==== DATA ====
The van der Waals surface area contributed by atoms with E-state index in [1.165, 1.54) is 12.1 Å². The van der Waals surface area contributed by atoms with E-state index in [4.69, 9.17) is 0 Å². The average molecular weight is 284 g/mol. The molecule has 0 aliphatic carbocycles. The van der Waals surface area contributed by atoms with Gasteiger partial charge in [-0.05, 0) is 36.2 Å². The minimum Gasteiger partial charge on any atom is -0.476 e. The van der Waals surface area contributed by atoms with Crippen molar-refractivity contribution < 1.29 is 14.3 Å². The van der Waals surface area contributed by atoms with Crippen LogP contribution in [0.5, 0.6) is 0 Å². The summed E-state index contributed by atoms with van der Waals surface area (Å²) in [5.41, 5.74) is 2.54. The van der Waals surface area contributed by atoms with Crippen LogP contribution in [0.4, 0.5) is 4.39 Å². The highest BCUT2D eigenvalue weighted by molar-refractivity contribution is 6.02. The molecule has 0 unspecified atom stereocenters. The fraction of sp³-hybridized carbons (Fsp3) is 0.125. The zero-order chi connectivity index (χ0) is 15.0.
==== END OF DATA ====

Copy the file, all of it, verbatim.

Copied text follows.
The van der Waals surface area contributed by atoms with E-state index in [1.165, 1.54) is 12.1 Å². The van der Waals surface area contributed by atoms with E-state index in [4.69, 9.17) is 0 Å². The average molecular weight is 284 g/mol. The molecule has 0 aliphatic carbocycles. The van der Waals surface area contributed by atoms with Gasteiger partial charge in [-0.05, 0) is 36.2 Å². The minimum Gasteiger partial charge on any atom is -0.476 e. The van der Waals surface area contributed by atoms with Crippen molar-refractivity contribution < 1.29 is 14.3 Å². The van der Waals surface area contributed by atoms with Crippen LogP contribution in [0.5, 0.6) is 0 Å². The summed E-state index contributed by atoms with van der Waals surface area (Å²) in [5.41, 5.74) is 2.54. The van der Waals surface area contributed by atoms with Crippen LogP contribution in [0.4, 0.5) is 4.39 Å². The highest BCUT2D eigenvalue weighted by molar-refractivity contribution is 6.02. The molecule has 0 unspecified atom stereocenters. The fraction of sp³-hybridized carbons (Fsp3) is 0.125. The zero-order chi connectivity index (χ0) is 15.0.